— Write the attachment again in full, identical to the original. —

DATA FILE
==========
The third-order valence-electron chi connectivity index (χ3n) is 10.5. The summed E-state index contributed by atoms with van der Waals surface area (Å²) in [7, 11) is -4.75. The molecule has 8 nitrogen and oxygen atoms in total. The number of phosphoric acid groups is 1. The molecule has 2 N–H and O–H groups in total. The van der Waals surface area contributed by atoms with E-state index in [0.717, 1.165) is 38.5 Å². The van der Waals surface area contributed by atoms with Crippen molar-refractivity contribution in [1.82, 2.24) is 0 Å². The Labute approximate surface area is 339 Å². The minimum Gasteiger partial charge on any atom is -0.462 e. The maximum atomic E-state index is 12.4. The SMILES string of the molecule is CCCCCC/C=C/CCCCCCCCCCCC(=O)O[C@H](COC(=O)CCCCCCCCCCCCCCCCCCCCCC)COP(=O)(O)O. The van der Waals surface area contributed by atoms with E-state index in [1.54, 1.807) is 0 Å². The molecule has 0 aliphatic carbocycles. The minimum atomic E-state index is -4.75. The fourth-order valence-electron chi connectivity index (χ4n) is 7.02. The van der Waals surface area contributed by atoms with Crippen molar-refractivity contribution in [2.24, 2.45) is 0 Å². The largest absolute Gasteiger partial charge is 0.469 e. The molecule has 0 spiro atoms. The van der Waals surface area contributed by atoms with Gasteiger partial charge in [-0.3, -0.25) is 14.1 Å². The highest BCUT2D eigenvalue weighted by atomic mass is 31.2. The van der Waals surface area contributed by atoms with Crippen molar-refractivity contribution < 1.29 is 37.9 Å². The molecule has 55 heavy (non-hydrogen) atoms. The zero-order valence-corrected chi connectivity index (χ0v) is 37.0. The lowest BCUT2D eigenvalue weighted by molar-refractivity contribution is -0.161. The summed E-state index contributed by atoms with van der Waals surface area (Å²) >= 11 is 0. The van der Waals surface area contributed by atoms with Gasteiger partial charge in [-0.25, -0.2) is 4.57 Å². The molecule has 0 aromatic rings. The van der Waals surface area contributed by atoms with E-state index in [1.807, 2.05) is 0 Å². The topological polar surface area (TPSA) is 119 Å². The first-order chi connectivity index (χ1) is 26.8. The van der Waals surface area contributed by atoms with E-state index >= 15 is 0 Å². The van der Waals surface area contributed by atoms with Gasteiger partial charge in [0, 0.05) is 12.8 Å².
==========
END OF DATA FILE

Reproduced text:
The third-order valence-electron chi connectivity index (χ3n) is 10.5. The summed E-state index contributed by atoms with van der Waals surface area (Å²) in [7, 11) is -4.75. The molecule has 8 nitrogen and oxygen atoms in total. The number of phosphoric acid groups is 1. The molecule has 2 N–H and O–H groups in total. The van der Waals surface area contributed by atoms with E-state index in [0.717, 1.165) is 38.5 Å². The van der Waals surface area contributed by atoms with Crippen molar-refractivity contribution in [1.82, 2.24) is 0 Å². The Labute approximate surface area is 339 Å². The minimum Gasteiger partial charge on any atom is -0.462 e. The maximum atomic E-state index is 12.4. The SMILES string of the molecule is CCCCCC/C=C/CCCCCCCCCCCC(=O)O[C@H](COC(=O)CCCCCCCCCCCCCCCCCCCCCC)COP(=O)(O)O. The van der Waals surface area contributed by atoms with E-state index in [1.54, 1.807) is 0 Å². The molecule has 0 aliphatic carbocycles. The minimum atomic E-state index is -4.75. The fourth-order valence-electron chi connectivity index (χ4n) is 7.02. The van der Waals surface area contributed by atoms with Crippen molar-refractivity contribution in [2.24, 2.45) is 0 Å². The largest absolute Gasteiger partial charge is 0.469 e. The molecule has 0 spiro atoms. The van der Waals surface area contributed by atoms with Gasteiger partial charge in [-0.3, -0.25) is 14.1 Å². The highest BCUT2D eigenvalue weighted by atomic mass is 31.2. The van der Waals surface area contributed by atoms with Crippen molar-refractivity contribution < 1.29 is 37.9 Å². The molecule has 55 heavy (non-hydrogen) atoms. The zero-order valence-corrected chi connectivity index (χ0v) is 37.0. The lowest BCUT2D eigenvalue weighted by molar-refractivity contribution is -0.161. The summed E-state index contributed by atoms with van der Waals surface area (Å²) >= 11 is 0. The van der Waals surface area contributed by atoms with Gasteiger partial charge in [-0.25, -0.2) is 4.57 Å². The molecule has 0 aromatic rings. The van der Waals surface area contributed by atoms with E-state index in [1.807, 2.05) is 0 Å². The topological polar surface area (TPSA) is 119 Å². The first-order chi connectivity index (χ1) is 26.8. The van der Waals surface area contributed by atoms with E-state index >= 15 is 0 Å². The van der Waals surface area contributed by atoms with Gasteiger partial charge in [0, 0.05) is 12.8 Å².